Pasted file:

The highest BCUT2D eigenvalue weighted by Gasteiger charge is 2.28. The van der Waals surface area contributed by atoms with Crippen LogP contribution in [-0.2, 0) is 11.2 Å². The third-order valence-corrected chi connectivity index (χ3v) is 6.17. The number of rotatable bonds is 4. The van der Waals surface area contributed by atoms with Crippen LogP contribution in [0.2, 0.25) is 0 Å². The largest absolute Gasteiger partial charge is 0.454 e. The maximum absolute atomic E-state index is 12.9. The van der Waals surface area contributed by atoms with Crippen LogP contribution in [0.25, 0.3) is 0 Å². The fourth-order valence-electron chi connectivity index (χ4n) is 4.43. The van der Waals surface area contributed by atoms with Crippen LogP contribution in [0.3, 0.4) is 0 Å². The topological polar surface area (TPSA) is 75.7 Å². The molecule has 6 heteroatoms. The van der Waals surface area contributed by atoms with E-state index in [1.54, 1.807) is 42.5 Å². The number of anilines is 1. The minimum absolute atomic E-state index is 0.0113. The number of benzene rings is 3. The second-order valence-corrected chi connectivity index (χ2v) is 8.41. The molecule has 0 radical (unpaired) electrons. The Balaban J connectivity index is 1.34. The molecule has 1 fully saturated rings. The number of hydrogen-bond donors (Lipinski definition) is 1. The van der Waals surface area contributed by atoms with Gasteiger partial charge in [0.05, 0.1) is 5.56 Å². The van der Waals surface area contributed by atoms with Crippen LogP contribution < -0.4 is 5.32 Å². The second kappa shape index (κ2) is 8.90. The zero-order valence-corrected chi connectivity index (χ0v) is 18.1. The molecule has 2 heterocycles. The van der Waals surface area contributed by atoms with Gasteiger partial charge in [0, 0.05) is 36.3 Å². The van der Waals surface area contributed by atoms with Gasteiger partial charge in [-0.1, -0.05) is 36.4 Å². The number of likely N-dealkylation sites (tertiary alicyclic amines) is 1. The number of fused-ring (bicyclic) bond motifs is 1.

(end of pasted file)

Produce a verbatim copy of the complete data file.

The highest BCUT2D eigenvalue weighted by Gasteiger charge is 2.28. The van der Waals surface area contributed by atoms with Crippen LogP contribution in [-0.2, 0) is 11.2 Å². The third-order valence-corrected chi connectivity index (χ3v) is 6.17. The number of rotatable bonds is 4. The van der Waals surface area contributed by atoms with Crippen LogP contribution in [0.2, 0.25) is 0 Å². The largest absolute Gasteiger partial charge is 0.454 e. The maximum absolute atomic E-state index is 12.9. The van der Waals surface area contributed by atoms with Crippen LogP contribution in [0.25, 0.3) is 0 Å². The fourth-order valence-electron chi connectivity index (χ4n) is 4.43. The van der Waals surface area contributed by atoms with Crippen LogP contribution in [0.3, 0.4) is 0 Å². The topological polar surface area (TPSA) is 75.7 Å². The molecule has 6 heteroatoms. The van der Waals surface area contributed by atoms with E-state index in [1.54, 1.807) is 42.5 Å². The number of anilines is 1. The minimum absolute atomic E-state index is 0.0113. The number of benzene rings is 3. The second-order valence-corrected chi connectivity index (χ2v) is 8.41. The molecule has 0 radical (unpaired) electrons. The Balaban J connectivity index is 1.34. The molecule has 1 fully saturated rings. The number of hydrogen-bond donors (Lipinski definition) is 1. The van der Waals surface area contributed by atoms with Gasteiger partial charge in [0.05, 0.1) is 5.56 Å². The van der Waals surface area contributed by atoms with Crippen LogP contribution < -0.4 is 5.32 Å². The second kappa shape index (κ2) is 8.90. The zero-order valence-corrected chi connectivity index (χ0v) is 18.1. The molecule has 2 heterocycles. The van der Waals surface area contributed by atoms with Gasteiger partial charge in [0, 0.05) is 36.3 Å². The van der Waals surface area contributed by atoms with Gasteiger partial charge in [-0.1, -0.05) is 36.4 Å². The number of likely N-dealkylation sites (tertiary alicyclic amines) is 1. The number of fused-ring (bicyclic) bond motifs is 1.